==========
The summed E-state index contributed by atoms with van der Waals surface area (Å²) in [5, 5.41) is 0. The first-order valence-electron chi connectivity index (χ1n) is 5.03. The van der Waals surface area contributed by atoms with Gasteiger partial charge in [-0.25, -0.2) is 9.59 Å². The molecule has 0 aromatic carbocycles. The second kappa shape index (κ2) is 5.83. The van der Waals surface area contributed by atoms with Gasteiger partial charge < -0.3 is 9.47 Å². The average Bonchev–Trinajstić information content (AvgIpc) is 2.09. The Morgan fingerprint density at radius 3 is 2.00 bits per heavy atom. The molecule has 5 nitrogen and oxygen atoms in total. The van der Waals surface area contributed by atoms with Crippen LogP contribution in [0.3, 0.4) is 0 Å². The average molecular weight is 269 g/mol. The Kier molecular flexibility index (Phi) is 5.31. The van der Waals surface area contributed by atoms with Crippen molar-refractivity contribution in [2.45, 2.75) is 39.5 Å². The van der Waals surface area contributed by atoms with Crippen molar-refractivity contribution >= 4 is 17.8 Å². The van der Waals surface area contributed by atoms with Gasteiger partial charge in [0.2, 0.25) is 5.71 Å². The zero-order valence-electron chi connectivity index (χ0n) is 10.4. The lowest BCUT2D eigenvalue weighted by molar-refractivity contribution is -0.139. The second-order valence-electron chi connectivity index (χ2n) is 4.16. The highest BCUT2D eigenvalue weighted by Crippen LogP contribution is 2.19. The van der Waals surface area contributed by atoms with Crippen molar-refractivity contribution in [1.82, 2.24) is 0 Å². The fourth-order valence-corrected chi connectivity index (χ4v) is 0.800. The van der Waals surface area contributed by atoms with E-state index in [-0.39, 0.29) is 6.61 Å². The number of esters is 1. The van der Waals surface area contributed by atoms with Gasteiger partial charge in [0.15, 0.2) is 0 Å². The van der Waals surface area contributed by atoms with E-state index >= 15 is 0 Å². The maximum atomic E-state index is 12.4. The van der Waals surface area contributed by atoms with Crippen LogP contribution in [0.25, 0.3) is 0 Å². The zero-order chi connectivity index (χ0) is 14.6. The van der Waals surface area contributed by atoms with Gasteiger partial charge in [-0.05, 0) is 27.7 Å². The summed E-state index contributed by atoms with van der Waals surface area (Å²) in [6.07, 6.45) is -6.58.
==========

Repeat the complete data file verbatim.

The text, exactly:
The summed E-state index contributed by atoms with van der Waals surface area (Å²) in [5, 5.41) is 0. The first-order valence-electron chi connectivity index (χ1n) is 5.03. The van der Waals surface area contributed by atoms with Gasteiger partial charge in [-0.25, -0.2) is 9.59 Å². The molecule has 0 aromatic carbocycles. The second kappa shape index (κ2) is 5.83. The van der Waals surface area contributed by atoms with Gasteiger partial charge < -0.3 is 9.47 Å². The average Bonchev–Trinajstić information content (AvgIpc) is 2.09. The Morgan fingerprint density at radius 3 is 2.00 bits per heavy atom. The molecule has 5 nitrogen and oxygen atoms in total. The van der Waals surface area contributed by atoms with Crippen LogP contribution in [0.3, 0.4) is 0 Å². The average molecular weight is 269 g/mol. The Kier molecular flexibility index (Phi) is 5.31. The van der Waals surface area contributed by atoms with Crippen molar-refractivity contribution in [2.45, 2.75) is 39.5 Å². The van der Waals surface area contributed by atoms with Crippen molar-refractivity contribution >= 4 is 17.8 Å². The van der Waals surface area contributed by atoms with Gasteiger partial charge in [0.2, 0.25) is 5.71 Å². The zero-order valence-electron chi connectivity index (χ0n) is 10.4. The lowest BCUT2D eigenvalue weighted by molar-refractivity contribution is -0.139. The second-order valence-electron chi connectivity index (χ2n) is 4.16. The highest BCUT2D eigenvalue weighted by Crippen LogP contribution is 2.19. The van der Waals surface area contributed by atoms with Crippen molar-refractivity contribution in [1.82, 2.24) is 0 Å². The fourth-order valence-corrected chi connectivity index (χ4v) is 0.800. The van der Waals surface area contributed by atoms with E-state index in [-0.39, 0.29) is 6.61 Å². The number of esters is 1. The van der Waals surface area contributed by atoms with Gasteiger partial charge in [0.15, 0.2) is 0 Å². The van der Waals surface area contributed by atoms with E-state index >= 15 is 0 Å². The maximum atomic E-state index is 12.4. The van der Waals surface area contributed by atoms with Crippen LogP contribution in [0.25, 0.3) is 0 Å². The zero-order chi connectivity index (χ0) is 14.6. The van der Waals surface area contributed by atoms with Gasteiger partial charge in [-0.05, 0) is 27.7 Å². The summed E-state index contributed by atoms with van der Waals surface area (Å²) in [6.07, 6.45) is -6.58.